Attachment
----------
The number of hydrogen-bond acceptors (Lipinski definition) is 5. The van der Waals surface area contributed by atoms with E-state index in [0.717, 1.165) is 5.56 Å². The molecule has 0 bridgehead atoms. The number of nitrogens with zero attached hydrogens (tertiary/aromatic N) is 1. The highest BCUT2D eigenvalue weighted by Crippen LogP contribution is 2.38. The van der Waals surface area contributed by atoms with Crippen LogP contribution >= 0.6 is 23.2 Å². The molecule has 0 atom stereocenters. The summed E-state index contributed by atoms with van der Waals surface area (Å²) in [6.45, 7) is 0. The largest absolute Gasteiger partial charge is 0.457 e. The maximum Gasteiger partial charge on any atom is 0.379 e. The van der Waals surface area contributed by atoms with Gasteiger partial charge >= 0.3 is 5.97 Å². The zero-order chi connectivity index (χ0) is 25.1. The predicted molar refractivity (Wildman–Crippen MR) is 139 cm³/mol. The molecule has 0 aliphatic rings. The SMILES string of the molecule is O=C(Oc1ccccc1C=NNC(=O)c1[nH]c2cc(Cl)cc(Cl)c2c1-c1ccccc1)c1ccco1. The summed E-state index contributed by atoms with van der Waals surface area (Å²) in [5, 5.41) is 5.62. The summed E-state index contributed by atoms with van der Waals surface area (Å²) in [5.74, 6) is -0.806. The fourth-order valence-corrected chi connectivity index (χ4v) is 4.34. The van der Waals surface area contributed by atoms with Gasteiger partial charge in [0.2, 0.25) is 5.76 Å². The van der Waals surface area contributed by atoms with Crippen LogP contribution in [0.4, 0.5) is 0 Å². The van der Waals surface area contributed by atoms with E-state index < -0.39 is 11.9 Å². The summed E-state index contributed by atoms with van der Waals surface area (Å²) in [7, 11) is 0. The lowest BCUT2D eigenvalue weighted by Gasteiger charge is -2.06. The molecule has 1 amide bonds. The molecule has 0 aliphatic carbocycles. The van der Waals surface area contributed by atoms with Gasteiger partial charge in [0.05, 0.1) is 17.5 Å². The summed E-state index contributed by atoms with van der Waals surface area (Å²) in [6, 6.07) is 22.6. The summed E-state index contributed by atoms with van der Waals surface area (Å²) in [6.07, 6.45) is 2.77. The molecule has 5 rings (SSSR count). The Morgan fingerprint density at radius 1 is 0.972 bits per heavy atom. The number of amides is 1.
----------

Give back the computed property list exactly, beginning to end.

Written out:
The number of hydrogen-bond acceptors (Lipinski definition) is 5. The van der Waals surface area contributed by atoms with E-state index in [0.717, 1.165) is 5.56 Å². The molecule has 0 bridgehead atoms. The number of nitrogens with zero attached hydrogens (tertiary/aromatic N) is 1. The highest BCUT2D eigenvalue weighted by Crippen LogP contribution is 2.38. The van der Waals surface area contributed by atoms with Crippen LogP contribution >= 0.6 is 23.2 Å². The molecule has 0 atom stereocenters. The summed E-state index contributed by atoms with van der Waals surface area (Å²) in [6.45, 7) is 0. The largest absolute Gasteiger partial charge is 0.457 e. The maximum Gasteiger partial charge on any atom is 0.379 e. The van der Waals surface area contributed by atoms with Gasteiger partial charge >= 0.3 is 5.97 Å². The zero-order chi connectivity index (χ0) is 25.1. The predicted molar refractivity (Wildman–Crippen MR) is 139 cm³/mol. The molecule has 0 aliphatic rings. The SMILES string of the molecule is O=C(Oc1ccccc1C=NNC(=O)c1[nH]c2cc(Cl)cc(Cl)c2c1-c1ccccc1)c1ccco1. The summed E-state index contributed by atoms with van der Waals surface area (Å²) in [5, 5.41) is 5.62. The summed E-state index contributed by atoms with van der Waals surface area (Å²) in [5.74, 6) is -0.806. The fourth-order valence-corrected chi connectivity index (χ4v) is 4.34. The van der Waals surface area contributed by atoms with Gasteiger partial charge in [0.2, 0.25) is 5.76 Å². The van der Waals surface area contributed by atoms with Crippen LogP contribution in [0.4, 0.5) is 0 Å². The van der Waals surface area contributed by atoms with E-state index < -0.39 is 11.9 Å². The summed E-state index contributed by atoms with van der Waals surface area (Å²) in [7, 11) is 0. The lowest BCUT2D eigenvalue weighted by Gasteiger charge is -2.06. The molecule has 1 amide bonds. The molecule has 0 aliphatic carbocycles. The van der Waals surface area contributed by atoms with Gasteiger partial charge in [0.05, 0.1) is 17.5 Å². The summed E-state index contributed by atoms with van der Waals surface area (Å²) in [6, 6.07) is 22.6. The summed E-state index contributed by atoms with van der Waals surface area (Å²) in [6.07, 6.45) is 2.77. The molecule has 5 rings (SSSR count). The Morgan fingerprint density at radius 1 is 0.972 bits per heavy atom. The number of amides is 1.